Biography of Ernest Miller Hemingway
Ernest Miller Hemingway was an American novelist, journalist, writer of short stories, and winner of the 1954 Nobel Prize for literature. He created a distinguished body of prose fiction, much of it based on adventurous life. He was born on July 21, 1899, the second of six children, in Oak Park, Ill., in a house built by his widowed grandfather, Ernest Hall. Oak Park was a Protestant, upper middle class suburb of Chicago. He died on July 2, 1961.
Hemingway stated in Green Hills of Africa that civil war is the best war for a writer. Both of his grandfathers fought in the Civil War and the family was proud of its military traditions. The Hemingway children were brought up on heroic tales of the Civil War. Ernest was also fascinated by the wars and heroes at the turn of the century: the Spanish-American War (1898);, the Goer War (1899-1902); and the Russo-Japanese War (1904-05), which inspired him to collect military cartoons. Ernest loved to read the Old Testament when he was a boy because it was so full of battles. (Meyers 3)
Ernest Hemingway's maternal grandfather was Ernest Hall, who was injured in the Civil War. He tried to shoot himself when he was near death, but Hemingway's father had removed the bullets from his gun. Ernest was six years old at the time, and thought his father shouldn't have prevented his grandfather from committing suicide.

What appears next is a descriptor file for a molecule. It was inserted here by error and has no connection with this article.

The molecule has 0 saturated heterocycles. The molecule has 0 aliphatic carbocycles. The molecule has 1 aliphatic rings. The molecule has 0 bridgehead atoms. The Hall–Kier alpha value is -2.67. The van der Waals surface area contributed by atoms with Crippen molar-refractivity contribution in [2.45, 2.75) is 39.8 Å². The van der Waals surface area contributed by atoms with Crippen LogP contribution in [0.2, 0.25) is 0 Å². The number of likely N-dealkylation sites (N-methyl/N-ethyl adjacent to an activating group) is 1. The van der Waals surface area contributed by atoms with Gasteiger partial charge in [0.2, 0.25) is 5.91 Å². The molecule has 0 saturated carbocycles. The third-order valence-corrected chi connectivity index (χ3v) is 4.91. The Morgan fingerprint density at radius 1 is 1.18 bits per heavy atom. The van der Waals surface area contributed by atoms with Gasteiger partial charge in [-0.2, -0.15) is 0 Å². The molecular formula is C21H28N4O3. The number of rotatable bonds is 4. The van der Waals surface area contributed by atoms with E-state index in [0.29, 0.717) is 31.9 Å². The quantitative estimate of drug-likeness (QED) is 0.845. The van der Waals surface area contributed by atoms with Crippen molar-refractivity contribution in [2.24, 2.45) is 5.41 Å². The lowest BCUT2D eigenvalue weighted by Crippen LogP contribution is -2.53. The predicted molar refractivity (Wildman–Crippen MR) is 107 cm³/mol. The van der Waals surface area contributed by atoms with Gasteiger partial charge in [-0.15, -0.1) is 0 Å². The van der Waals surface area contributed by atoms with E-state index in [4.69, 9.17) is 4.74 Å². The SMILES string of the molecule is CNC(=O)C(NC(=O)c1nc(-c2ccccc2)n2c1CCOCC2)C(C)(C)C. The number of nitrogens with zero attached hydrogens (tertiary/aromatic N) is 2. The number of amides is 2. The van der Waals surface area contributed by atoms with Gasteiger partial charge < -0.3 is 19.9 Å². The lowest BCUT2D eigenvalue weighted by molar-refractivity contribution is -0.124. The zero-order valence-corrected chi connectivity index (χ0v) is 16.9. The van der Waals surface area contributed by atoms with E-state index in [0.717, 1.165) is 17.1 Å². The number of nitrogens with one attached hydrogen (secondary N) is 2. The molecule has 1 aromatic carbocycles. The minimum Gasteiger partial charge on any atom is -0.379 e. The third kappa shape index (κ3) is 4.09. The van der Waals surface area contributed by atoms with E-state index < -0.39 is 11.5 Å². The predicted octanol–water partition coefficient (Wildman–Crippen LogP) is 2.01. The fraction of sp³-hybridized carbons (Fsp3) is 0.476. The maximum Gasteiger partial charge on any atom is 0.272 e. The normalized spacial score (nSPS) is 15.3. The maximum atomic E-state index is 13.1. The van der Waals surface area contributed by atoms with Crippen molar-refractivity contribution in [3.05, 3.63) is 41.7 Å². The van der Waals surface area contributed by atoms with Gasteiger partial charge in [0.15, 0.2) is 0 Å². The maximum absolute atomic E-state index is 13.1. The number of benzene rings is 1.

His paternal grandfather was Anson Hemingway. He was a formal, serious, and deeply religious man who was active in the temperance movement. He established a prosperous real-estate business. Both families were prosperous.
Hemingway's parents were Clarence Edmonds "Ed" Hemingway and Grace Hall. They had a fairly happy marriage although they were very different. Grace was the dominant one in the marriage.
Hemingway was an active, imaginative, and fearless youngster. He said at an early age that he wasn't afraid of anything. He was aggressive, self-confident, and had a tendency to exaggerate. His mother said that he delighted in shooting imaginary wolves, bears, lions, buffalo, etc., and liked to pretend he was a "soldser". She also said he threw temper tantrums if he didn't get his way. (Meyers 9)
Hemingway's mother, Grace was an accomplished singer and at one time wanted a career on stage. She settled for being a wife and mother and taught private piano lessons in her home. His father, "Ed", was a doctor who pursued science. His father was a strict disciplinarian while Grace was more permissive. She saw that her children had music lessons and were exposed to the arts. Ernest never had a knack for music and suffered through choir practices and cello lessons.
The gift of the doctor to his children was a knowledge and love of nature. He taught Ernest how to build fires and cook in the open, how to use and ax to build a shelter, how to make fishing flies, how to make bullets, and how to handle fishing gear and...